[ReadingKoa] Day Two — Read and Understand Koa Core


We will read the structure and all source code from Koa — a new web framework with async middleware. If you don’t know how middleware of Koa works, you may take a look this post first:

We will cover the all files in Koa, which contains four files only (amazing):

  • application.js
  • context.js
  • request.js
  • response.js

File 1: Application File (application.js)

This is the entry point of Koa. This is how we init a koa server:

const Koa = require('koa');
const app = new Koa();

new Koa() actually instantiate a new Application object, here is the constructor in application.js:

module.exports = class Application extends Emitter {
constructor() {
    this.proxy = false;
this.middleware = [];
this.subdomainOffset = 2;
this.env = process.env.NODE_ENV || 'development';
this.context = Object.create(context); // from File 2: context.js
this.request = Object.create(request); // from File 3: request.js
this.response = Object.create(response); // from File 4: response.js
if (util.inspect.custom) {
this[util.inspect.custom] = this.inspect;

About Emitter

new Koa() initiate an Application object, which extends Emitter. After extending Emitter class, it will expose an eventEmitterObject.on() function that allows one or more functions to be attached to named events emitted by the object. Meaning that we can attach a event to Koa like this:

const app = new Koa();
app.on('event', (data) => {
console.log('an event occurred! ' + data); // an event occurred! 123
app.emit('event', 123);

When the EventEmitter object emits an event, all of the functions attached to that specific event are called synchronously. Any values returned by the called listeners are ignored and will be discarded.

Events | Node.js v12.4.0 Documentation

About Object.create()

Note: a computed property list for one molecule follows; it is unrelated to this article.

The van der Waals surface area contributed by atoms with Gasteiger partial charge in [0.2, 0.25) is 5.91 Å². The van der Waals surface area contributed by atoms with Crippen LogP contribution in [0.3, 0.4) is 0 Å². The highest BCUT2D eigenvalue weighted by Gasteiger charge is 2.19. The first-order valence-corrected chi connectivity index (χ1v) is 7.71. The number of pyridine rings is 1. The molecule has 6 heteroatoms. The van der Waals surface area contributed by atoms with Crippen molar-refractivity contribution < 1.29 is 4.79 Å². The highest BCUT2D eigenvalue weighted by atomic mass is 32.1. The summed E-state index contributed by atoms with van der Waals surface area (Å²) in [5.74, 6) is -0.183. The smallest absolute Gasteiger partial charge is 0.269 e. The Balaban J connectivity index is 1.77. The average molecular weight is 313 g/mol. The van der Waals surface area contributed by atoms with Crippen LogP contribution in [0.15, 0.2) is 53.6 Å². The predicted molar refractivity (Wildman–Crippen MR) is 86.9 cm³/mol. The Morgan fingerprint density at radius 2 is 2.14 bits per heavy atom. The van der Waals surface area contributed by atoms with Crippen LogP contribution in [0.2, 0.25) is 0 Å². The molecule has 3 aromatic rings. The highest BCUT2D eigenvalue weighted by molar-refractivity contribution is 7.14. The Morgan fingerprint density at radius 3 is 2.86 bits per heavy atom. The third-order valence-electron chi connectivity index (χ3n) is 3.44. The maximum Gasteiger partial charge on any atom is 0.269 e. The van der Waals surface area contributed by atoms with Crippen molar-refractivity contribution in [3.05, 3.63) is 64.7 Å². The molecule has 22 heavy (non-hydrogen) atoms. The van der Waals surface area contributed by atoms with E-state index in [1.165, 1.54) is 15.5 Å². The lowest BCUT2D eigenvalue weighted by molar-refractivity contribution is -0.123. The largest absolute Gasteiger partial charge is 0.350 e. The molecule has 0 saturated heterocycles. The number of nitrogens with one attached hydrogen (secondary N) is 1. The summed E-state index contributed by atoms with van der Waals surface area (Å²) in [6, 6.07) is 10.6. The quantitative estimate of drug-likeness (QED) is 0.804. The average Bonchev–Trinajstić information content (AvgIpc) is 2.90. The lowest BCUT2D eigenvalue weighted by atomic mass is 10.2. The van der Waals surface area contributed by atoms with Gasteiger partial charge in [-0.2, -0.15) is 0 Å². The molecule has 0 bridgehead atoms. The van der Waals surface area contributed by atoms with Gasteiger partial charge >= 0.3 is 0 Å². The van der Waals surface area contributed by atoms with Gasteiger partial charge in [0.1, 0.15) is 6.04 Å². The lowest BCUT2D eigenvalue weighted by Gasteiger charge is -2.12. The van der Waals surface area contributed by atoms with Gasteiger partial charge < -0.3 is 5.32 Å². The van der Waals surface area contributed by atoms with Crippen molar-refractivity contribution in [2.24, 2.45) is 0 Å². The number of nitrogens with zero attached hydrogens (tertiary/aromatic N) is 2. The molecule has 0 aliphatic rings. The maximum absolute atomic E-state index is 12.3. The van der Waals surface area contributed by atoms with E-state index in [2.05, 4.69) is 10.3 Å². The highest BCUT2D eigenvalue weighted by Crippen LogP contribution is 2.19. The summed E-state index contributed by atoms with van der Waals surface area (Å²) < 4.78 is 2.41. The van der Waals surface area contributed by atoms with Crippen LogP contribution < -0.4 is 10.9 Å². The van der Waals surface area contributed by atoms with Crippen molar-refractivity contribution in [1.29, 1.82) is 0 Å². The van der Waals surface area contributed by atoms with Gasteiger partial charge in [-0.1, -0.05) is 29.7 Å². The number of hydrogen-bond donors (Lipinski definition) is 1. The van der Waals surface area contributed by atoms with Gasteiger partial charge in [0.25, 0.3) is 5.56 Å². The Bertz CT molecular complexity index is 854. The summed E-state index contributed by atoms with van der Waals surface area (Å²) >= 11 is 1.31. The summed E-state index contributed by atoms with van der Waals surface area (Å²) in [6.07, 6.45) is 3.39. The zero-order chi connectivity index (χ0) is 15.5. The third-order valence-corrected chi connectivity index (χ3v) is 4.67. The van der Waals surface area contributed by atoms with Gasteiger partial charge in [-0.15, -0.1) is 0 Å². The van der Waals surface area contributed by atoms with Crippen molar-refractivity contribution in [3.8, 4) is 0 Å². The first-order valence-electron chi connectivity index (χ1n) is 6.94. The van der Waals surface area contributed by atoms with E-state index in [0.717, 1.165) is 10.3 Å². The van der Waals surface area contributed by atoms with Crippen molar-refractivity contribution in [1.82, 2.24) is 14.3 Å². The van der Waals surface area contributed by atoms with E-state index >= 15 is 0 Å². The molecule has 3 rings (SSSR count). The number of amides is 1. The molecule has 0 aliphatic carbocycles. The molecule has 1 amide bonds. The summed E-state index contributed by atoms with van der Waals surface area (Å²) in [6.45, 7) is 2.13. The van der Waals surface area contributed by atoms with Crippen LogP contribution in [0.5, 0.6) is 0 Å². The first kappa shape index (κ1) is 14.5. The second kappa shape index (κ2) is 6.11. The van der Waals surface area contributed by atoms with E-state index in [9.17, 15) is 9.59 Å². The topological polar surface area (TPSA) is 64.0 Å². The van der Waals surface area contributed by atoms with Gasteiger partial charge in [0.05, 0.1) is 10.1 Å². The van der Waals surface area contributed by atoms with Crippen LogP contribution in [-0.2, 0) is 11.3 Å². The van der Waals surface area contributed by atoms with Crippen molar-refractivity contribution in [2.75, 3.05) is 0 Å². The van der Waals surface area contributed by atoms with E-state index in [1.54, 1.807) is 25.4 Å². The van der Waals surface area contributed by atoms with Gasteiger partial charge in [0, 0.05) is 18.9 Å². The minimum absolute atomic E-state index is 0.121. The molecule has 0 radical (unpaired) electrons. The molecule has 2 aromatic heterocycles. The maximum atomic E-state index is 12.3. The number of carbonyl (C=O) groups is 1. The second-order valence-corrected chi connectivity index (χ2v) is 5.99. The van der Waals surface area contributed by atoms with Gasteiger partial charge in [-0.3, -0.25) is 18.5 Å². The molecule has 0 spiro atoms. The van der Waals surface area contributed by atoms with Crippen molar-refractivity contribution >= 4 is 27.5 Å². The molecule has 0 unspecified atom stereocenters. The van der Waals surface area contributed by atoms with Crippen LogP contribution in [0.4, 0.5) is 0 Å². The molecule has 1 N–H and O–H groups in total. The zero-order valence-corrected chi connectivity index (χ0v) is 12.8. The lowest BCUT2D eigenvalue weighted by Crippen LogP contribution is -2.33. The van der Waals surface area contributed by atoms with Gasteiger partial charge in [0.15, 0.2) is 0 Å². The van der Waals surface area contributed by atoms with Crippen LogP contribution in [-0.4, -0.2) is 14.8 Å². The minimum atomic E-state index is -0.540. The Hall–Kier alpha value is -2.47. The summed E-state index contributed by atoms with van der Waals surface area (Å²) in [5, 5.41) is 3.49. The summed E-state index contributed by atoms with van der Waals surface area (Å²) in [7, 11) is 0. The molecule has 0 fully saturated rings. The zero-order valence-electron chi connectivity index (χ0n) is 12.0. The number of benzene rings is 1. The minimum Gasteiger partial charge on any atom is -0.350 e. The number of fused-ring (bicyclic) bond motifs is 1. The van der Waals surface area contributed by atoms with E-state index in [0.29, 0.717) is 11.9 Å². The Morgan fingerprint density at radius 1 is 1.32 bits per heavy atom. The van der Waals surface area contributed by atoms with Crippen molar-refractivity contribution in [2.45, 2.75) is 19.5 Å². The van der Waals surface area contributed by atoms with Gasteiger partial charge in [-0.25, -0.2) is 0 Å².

We can also see Object.create() in the constructor, it just creates a new object, using an existing object as the prototype of the newly created object. Here is some examples:

const person = {
isHuman: false,
printIntroduction: function () {
console.log(`My name is ${this.name}. Am I human? ${this.isHuman}`);
const me = Object.create(person);
me.name = "Matthew"; // "name" is a property set on "me", but not on "person"
me.isHuman = true; // inherited properties can be overwritten
me.printIntroduction(); // "My name is Matthew. Am I human? true"


Start Server

After talking about new Koa(), we can look into app.listen(300). If we start the server using app.listen(3000);, the following code will be execute:

listen(...args) {
// Step 1: call callback(), create a http server
const server = http.createServer(this.callback());
// Step 5: http server created, start listen to port
return server.listen(...args);
callback() {
// Step 2: prepare middlewares
const fn = compose(this.middleware);
  if (!this.listenerCount('error')) this.on('error', this.onerror);
  const handleRequest = (req, res) => {
// Step 3: createContext, we will talk more about this
const ctx = this.createContext(req, res);
// Step 4: handleRequest, we will talk more about this
return this.handleRequest(ctx, fn);
  return handleRequest;

If you wonder how to start a http server without Koa, here is a normal way we create server by using http package directly:

const http = require('http');
http.createServer(function (req, res) {
res.writeHead(200, {'Content-Type': 'text/plain'});
res.write('Hello World!');

About createContext (added comments to code)

createContext(req, res) {
// create new object by using this.context as
const context = Object.create(this.context);
// create new object, make sure request and response object can be access inside context object
const request = context.request = Object.create(this.request);
const response = context.response = Object.create(this.response);
// make sure context, request, response, app object can access each other